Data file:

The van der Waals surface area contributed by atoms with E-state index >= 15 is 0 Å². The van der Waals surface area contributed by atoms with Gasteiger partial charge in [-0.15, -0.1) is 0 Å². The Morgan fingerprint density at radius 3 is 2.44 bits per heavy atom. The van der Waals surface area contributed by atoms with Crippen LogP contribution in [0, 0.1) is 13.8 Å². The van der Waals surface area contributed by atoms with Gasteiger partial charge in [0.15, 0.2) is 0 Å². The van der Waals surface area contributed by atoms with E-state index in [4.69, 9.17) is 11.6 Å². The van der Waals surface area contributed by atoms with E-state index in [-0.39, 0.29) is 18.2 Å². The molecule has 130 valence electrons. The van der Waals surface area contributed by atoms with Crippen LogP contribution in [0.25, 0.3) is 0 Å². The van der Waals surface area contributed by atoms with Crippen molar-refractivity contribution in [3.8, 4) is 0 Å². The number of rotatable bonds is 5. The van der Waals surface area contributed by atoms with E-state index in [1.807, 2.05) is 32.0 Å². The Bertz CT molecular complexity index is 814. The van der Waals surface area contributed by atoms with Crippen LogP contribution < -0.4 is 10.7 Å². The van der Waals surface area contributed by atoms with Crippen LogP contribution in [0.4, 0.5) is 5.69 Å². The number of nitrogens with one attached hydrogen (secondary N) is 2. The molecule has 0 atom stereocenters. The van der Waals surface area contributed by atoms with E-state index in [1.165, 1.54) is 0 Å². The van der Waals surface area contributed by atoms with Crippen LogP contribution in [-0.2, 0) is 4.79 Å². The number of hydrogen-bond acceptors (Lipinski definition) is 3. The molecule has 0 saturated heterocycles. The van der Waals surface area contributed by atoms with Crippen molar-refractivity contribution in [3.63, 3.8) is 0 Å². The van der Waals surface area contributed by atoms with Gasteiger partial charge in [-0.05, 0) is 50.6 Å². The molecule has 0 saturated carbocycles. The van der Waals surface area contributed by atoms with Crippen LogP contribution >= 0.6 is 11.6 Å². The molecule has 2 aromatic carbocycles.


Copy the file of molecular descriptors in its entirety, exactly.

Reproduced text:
The van der Waals surface area contributed by atoms with E-state index >= 15 is 0 Å². The van der Waals surface area contributed by atoms with Gasteiger partial charge in [-0.15, -0.1) is 0 Å². The Morgan fingerprint density at radius 3 is 2.44 bits per heavy atom. The van der Waals surface area contributed by atoms with Crippen LogP contribution in [0, 0.1) is 13.8 Å². The van der Waals surface area contributed by atoms with Gasteiger partial charge in [0.15, 0.2) is 0 Å². The van der Waals surface area contributed by atoms with E-state index in [4.69, 9.17) is 11.6 Å². The van der Waals surface area contributed by atoms with E-state index in [-0.39, 0.29) is 18.2 Å². The molecule has 130 valence electrons. The van der Waals surface area contributed by atoms with Crippen LogP contribution in [0.25, 0.3) is 0 Å². The van der Waals surface area contributed by atoms with Crippen molar-refractivity contribution in [3.8, 4) is 0 Å². The number of rotatable bonds is 5. The van der Waals surface area contributed by atoms with E-state index in [1.807, 2.05) is 32.0 Å². The Bertz CT molecular complexity index is 814. The van der Waals surface area contributed by atoms with Crippen LogP contribution < -0.4 is 10.7 Å². The van der Waals surface area contributed by atoms with Crippen LogP contribution in [0.4, 0.5) is 5.69 Å². The number of nitrogens with one attached hydrogen (secondary N) is 2. The molecule has 0 atom stereocenters. The van der Waals surface area contributed by atoms with E-state index in [1.165, 1.54) is 0 Å². The van der Waals surface area contributed by atoms with Crippen LogP contribution in [-0.2, 0) is 4.79 Å². The number of hydrogen-bond acceptors (Lipinski definition) is 3. The molecule has 0 saturated heterocycles. The van der Waals surface area contributed by atoms with Crippen molar-refractivity contribution in [3.63, 3.8) is 0 Å². The van der Waals surface area contributed by atoms with Gasteiger partial charge in [-0.05, 0) is 50.6 Å². The molecule has 0 saturated carbocycles. The van der Waals surface area contributed by atoms with Crippen LogP contribution >= 0.6 is 11.6 Å². The molecule has 2 aromatic carbocycles.